If you watched the recent very much over-the-top detective series on Whitechapel on TV, you would think that Whitechapel was full of dark alleyways and rather scary streets – but it is not – especially as you move eastward towards Bow with it lovely Georgian housing squares and terraces.
That’s not to say that there aren’t echoes of a scary past at least: the first photo I have is of the Blind Beggar pub – where William Booth (founder of the Salvation Army) preached his first sermon. Just a short distance down the road is a mural showing him and others, and a statue – both of which I have also photographed. Whilst that is, of course, not at all scary, many years after William Booth was in the Blind Beggar, Ronnie Cray shot a member of the rival Richardson gang dead in the bar in broad daylight. I can still remember queuing for the 68 bus at Waterloo in the 1970s when day after day the huge armed police entourage went past taking the Crays each day to the Old Bailey.
Outside the pub is the Whitechapel street market and I have photographed a carpet stall.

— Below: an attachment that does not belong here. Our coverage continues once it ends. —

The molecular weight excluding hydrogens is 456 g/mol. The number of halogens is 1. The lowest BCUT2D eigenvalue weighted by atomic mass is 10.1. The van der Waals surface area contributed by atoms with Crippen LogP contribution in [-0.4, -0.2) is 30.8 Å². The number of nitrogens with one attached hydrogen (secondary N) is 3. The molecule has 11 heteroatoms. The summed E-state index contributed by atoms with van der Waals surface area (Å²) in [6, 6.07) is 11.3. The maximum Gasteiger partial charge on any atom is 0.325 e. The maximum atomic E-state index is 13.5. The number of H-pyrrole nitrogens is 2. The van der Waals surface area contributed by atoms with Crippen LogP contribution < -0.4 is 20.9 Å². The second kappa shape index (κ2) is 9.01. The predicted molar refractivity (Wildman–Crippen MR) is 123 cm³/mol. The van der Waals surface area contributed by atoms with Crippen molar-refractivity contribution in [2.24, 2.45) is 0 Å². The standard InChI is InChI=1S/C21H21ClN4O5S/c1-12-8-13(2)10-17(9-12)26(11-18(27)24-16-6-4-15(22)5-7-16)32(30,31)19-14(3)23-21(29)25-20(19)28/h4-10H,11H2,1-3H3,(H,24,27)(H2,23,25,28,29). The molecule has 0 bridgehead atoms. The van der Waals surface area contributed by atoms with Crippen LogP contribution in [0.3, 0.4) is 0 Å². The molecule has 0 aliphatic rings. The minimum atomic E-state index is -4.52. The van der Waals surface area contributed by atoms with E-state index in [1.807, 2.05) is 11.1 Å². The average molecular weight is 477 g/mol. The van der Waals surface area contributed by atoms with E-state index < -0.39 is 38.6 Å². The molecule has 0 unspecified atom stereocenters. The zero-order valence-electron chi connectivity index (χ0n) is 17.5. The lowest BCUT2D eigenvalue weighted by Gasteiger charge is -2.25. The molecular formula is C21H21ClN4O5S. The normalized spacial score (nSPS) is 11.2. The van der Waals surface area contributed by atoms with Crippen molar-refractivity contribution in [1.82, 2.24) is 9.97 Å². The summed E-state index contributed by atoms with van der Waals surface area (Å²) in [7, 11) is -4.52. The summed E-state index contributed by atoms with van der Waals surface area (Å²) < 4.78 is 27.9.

There’s a photo of the East London Mosque looking back towards the City and also of a typical rag trade shop in the area around Commercial Street – on which the City towers encroach ever more.
I have taken some photos of the Cambridge Heath Road area (just off Whitechapel High Street) and the Whitechapel end of Cambridge Heath Road is made up of densely packed post War red brick housing in blocks up to about seven storeys in height. Not very photogenic – but I have provided one photo to show what it is like – including one block that is definitely not red brick.
Finally are a few snaps of Stepney and the increasingly gentrified Stepney Green. At the present pace, soon everywhere in London will be “gentrified” – and where will people who exist on or close to the minimum wage live then?